In the speculative alternative history of “The Plot Against America,” Lindbergh, tall, handsome and not yet 40 when he assumes the office of the presidency in 1941, ensures peace for the United States by negotiating friendly accords with Germany and Japan. He lauds Hitler’s Third Reich for halting the advance of Soviet Communism. Under the guise of promoting social integration, Lindbergh’s secretary of the interior, Henry Ford, the automobile manufacturer, oversees the Just Folks program, which recruits teenage Jewish boys from urban areas to live with rural Gentile families during the summer. 

Subsequently, Ford introduces a modern Homestead Act that “voluntarily” relocates Jewish families to the small towns of the American interior by providing employers with incentives to decentralize their businesses. FBI agents monitor dissidents. When a wave of American pogroms attacks Jewish synagogues, neighborhoods and people, Lindberg fails to condemn the violence. With the president flying solo, his plane mysteriously disappears. 

Amidst rumors of a Jewish conspiracy, Acting President Burton K. Wheeler imposes martial law. Prominent Jews and critics of governmental policy are summarily arrested. Escaping from involuntary confinement, First Lady Anne Lindbergh delivers a courageous radio address, calling for Wheeler’s removal, a return to the rule of law and a new presidential election.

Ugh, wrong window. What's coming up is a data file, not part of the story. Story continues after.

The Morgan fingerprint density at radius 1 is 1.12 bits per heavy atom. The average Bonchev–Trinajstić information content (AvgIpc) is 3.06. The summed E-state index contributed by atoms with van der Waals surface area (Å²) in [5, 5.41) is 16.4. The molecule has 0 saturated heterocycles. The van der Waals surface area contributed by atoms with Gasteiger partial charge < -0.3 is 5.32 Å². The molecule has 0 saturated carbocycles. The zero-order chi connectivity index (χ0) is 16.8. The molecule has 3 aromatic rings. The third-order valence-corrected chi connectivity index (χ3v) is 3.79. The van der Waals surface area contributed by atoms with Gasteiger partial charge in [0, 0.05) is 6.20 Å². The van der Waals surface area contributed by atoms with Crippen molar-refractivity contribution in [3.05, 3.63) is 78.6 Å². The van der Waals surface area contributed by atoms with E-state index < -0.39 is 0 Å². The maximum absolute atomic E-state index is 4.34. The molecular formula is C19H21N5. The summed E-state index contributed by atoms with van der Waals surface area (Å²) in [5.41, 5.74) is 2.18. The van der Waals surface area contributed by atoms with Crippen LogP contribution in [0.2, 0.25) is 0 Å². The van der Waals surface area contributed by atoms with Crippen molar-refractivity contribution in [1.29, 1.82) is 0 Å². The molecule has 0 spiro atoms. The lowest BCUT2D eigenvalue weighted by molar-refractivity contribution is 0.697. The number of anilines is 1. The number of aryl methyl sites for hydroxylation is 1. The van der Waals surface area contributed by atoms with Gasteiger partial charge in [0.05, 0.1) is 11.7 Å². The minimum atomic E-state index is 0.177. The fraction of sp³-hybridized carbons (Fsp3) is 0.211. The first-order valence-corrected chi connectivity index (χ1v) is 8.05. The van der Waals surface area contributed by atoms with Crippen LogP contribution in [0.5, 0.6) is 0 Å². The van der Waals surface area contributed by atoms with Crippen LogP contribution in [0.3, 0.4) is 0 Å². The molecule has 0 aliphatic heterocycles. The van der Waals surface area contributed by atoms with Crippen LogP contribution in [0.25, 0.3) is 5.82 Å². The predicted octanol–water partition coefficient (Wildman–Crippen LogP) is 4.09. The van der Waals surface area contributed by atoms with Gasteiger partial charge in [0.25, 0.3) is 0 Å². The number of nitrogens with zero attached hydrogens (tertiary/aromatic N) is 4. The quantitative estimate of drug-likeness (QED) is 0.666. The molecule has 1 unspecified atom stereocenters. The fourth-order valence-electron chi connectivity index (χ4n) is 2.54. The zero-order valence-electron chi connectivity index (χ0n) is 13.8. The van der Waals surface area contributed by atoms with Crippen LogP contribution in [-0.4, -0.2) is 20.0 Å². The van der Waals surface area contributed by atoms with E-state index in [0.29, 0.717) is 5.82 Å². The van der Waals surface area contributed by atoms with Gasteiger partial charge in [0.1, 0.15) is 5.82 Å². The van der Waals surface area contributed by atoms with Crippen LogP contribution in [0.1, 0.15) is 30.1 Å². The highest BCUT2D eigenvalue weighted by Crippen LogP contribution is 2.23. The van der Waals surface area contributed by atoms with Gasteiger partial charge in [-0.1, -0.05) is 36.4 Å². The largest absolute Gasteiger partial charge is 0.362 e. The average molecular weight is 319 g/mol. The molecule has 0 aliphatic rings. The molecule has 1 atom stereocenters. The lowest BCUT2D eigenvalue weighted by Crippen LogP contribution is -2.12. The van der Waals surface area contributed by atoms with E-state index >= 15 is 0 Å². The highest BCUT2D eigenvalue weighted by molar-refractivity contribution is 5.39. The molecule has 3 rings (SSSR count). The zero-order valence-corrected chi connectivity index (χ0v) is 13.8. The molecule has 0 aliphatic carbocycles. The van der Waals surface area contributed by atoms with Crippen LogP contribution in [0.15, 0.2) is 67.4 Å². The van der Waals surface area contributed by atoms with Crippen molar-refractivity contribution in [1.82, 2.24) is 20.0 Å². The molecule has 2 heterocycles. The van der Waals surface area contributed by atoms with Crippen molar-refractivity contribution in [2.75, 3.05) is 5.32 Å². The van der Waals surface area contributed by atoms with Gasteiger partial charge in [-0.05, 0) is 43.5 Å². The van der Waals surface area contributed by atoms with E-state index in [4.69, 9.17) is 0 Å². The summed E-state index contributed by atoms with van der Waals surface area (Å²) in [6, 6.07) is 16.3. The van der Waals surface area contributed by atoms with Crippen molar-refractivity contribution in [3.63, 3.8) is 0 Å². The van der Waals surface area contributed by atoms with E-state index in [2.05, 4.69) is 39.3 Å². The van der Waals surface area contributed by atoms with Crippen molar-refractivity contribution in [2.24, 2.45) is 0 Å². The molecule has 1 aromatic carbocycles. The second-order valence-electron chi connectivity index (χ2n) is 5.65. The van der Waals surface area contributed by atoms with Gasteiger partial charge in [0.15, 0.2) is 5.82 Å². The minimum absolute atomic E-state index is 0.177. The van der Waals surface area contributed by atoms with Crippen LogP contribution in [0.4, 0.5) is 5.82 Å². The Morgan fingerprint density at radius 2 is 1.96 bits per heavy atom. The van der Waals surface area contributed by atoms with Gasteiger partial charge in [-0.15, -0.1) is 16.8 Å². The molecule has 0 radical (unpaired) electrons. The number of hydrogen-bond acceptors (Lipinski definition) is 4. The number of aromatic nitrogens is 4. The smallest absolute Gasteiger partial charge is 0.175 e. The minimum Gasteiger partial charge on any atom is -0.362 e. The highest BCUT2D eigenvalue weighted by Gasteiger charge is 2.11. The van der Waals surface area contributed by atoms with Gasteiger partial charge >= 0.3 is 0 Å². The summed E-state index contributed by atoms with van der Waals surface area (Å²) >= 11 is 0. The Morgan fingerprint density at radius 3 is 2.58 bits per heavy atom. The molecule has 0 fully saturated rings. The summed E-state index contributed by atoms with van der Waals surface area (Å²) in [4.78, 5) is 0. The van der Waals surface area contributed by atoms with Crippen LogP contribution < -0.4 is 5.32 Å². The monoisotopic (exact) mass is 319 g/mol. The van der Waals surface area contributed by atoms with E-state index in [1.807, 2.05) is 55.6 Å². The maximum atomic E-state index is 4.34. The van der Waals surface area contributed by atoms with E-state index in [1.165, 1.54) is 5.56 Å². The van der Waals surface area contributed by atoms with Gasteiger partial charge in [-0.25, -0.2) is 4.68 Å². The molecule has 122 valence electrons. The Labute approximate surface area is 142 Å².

Two Jewish American leaders, the fictive Conservative Rabbi Lionel Bengelsdorf of Newark, NJ, and a ramped-up version of the historical Walter Winchell, an influential newspaper/radio journalist, lead divergent and antagonistic movements amidst the rising wave of antisemitism in Lindbergh’s America. Brash, abrasive and unflinching, Winchell mounts a campaign for president, skewering fascism at home and abroad. Deriding Lindbergh as “the lone ostrich,” Winchell is undeterred when uniformed brownshirts launch violent attacks at his rallies. Assassination finally silences Winchell.